The rights of just-qualified supply staff


Are we obliged to provide induction training for a newly-qualified supply teacher?

The Government has recently introduced regulations to bring Britain in line with Europe, in according equality of treatment to people on fixed-term contracts, and an employment tribunal ruling has indicated that this will apply to supply teachers.

The regulations give a fixed-term employee the right to terms and conditions no less favourable than those of permanent employees. My interpretation of all this in relation to your question is that, assuming the teacher is with you long enough for it to be feasible, he or she is entitled to exactly the same induction provisions as permanent staff.

How can I stop my headteacher going away from school to conferences for days and even weeks at a time, leaving me in charge as senior deputy? I have a full management and teaching load of my own and the additional workload is intolerable.

There is a whole range of issues tied up in this question. We must accept, first of all, that a head should - some might say must - spend some time out of school, whether for in-service development, briefing on educational initiatives, assessment of colleagues or simply the preservation of sanity. We must accept also that it is part of the duty of a deputy to take responsibility for the school when the head is absent. Maintaining a reasonable balance in the face of conflicting demands is no easy matter and many heads probably do not go out enough.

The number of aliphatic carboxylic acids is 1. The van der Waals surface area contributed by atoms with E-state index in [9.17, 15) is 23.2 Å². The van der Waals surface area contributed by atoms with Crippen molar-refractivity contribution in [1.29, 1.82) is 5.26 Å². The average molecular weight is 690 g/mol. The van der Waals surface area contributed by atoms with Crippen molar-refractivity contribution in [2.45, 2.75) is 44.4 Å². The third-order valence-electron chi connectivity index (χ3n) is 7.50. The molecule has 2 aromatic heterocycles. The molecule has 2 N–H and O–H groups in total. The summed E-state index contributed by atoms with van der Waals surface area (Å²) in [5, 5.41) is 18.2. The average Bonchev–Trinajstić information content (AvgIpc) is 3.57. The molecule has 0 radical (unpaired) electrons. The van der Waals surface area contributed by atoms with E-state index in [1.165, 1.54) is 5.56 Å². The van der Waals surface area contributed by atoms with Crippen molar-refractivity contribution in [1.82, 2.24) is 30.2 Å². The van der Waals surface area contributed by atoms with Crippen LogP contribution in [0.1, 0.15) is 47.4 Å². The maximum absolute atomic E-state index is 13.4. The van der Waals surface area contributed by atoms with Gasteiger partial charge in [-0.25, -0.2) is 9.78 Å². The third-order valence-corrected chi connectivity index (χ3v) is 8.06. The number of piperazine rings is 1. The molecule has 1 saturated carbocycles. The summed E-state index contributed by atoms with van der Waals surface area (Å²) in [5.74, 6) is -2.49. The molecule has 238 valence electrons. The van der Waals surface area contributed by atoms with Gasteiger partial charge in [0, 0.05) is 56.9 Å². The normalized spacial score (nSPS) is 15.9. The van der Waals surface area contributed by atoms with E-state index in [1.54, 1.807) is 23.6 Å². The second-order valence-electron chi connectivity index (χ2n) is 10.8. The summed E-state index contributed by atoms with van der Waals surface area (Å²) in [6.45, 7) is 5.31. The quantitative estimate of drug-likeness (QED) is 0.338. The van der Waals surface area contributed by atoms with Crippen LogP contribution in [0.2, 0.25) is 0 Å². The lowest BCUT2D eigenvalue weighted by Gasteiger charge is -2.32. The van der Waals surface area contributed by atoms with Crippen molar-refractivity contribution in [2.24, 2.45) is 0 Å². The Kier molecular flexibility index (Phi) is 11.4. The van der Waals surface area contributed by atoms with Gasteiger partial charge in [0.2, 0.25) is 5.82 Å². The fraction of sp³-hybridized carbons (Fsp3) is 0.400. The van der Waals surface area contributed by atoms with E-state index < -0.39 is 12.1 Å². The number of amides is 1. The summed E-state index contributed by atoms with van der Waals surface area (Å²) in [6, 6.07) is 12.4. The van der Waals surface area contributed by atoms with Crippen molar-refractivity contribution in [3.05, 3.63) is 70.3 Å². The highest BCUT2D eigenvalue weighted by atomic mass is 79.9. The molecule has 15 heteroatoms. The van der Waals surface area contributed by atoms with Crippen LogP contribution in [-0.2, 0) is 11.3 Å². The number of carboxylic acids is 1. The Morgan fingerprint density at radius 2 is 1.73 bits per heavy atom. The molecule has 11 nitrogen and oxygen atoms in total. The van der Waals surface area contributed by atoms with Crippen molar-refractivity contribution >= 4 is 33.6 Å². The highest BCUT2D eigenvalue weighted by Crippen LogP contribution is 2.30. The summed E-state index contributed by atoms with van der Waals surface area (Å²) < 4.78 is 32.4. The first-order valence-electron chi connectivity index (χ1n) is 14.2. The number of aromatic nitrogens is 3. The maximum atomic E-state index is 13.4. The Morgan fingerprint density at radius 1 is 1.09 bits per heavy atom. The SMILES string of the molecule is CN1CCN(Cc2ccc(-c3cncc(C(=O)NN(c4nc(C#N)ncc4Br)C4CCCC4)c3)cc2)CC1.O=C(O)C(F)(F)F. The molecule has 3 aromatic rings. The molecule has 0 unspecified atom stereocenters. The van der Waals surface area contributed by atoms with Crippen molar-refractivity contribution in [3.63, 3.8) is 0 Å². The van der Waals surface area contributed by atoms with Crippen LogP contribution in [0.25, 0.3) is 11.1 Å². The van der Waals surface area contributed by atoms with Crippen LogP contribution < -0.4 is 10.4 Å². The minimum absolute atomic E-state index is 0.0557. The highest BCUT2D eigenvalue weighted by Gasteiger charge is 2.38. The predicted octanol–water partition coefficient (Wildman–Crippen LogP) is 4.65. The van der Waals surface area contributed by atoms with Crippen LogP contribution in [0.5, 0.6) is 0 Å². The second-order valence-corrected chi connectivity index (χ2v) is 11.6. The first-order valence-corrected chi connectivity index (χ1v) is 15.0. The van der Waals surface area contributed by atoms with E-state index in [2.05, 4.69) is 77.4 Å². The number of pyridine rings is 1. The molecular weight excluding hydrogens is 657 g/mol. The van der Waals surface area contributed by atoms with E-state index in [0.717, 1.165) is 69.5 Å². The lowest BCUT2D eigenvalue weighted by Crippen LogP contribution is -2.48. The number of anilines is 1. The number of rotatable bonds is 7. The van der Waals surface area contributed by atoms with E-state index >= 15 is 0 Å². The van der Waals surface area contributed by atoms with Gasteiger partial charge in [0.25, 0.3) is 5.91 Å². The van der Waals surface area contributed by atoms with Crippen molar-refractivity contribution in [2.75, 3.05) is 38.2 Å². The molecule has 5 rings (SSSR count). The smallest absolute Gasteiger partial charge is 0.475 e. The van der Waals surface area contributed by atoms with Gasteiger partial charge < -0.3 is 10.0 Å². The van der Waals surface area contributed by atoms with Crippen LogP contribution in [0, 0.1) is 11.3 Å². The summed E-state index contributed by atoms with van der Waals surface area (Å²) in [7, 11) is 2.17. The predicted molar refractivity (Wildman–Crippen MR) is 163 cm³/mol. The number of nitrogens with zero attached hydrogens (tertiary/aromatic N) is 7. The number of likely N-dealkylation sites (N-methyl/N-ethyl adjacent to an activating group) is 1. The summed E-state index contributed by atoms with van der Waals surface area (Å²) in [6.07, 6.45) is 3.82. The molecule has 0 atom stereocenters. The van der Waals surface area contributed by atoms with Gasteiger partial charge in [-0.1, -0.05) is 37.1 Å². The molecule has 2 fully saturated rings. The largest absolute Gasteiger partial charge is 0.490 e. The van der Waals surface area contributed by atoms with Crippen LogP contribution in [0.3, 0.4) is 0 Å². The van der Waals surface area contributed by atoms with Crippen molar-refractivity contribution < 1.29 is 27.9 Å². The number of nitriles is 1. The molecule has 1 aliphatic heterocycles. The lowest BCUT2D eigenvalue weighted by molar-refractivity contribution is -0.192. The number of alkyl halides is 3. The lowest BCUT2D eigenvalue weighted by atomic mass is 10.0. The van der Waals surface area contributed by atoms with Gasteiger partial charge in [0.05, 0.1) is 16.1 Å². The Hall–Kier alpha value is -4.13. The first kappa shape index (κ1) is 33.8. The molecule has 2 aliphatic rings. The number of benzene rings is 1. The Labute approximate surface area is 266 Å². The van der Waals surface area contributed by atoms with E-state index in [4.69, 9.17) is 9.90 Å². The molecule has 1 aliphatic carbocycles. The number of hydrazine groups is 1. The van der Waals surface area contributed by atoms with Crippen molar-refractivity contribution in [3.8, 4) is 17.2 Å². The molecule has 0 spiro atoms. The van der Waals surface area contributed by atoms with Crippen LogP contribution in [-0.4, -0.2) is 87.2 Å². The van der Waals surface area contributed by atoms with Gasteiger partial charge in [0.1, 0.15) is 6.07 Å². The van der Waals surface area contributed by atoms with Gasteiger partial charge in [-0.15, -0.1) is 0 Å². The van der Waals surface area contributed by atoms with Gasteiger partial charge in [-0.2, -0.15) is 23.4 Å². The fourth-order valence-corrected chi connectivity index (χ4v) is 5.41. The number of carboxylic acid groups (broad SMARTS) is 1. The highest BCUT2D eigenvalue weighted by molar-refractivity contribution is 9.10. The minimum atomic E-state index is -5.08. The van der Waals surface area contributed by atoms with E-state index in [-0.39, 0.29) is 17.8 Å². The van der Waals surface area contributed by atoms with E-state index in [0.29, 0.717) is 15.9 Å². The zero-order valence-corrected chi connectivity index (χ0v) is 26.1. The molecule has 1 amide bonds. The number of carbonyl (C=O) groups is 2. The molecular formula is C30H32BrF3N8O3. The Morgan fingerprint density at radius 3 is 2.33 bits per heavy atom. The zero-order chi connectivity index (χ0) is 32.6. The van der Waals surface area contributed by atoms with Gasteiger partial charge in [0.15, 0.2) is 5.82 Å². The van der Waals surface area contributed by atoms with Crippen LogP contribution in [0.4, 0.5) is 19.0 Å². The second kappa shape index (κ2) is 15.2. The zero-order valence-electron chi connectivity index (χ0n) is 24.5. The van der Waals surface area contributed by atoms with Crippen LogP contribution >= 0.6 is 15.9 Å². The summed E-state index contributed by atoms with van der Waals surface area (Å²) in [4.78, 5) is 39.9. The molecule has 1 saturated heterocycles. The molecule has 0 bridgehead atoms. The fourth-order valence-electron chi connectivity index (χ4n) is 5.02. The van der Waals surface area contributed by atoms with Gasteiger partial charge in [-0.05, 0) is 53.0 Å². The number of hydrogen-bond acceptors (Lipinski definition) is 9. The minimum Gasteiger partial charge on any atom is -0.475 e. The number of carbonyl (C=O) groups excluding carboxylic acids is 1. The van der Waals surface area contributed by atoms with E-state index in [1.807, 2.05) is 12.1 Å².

From your point of view, the balance has tilted too far the other way. The first recourse must be to discuss the issues frankly with the head, who may be totally unaware of how you feel. A little cutting back on the external commitments or an adjustment to your job description may be all that is needed to put things straight. If the normal professional approach proves unavailing, you may feel constrained to take out a grievance against the head. This would bring the issue into the open and, through the formal process, bring it to the attention of the governors.

This must, however, be a last resort, because it is hard to see how a proper working relationship could survive, whatever the outcome.

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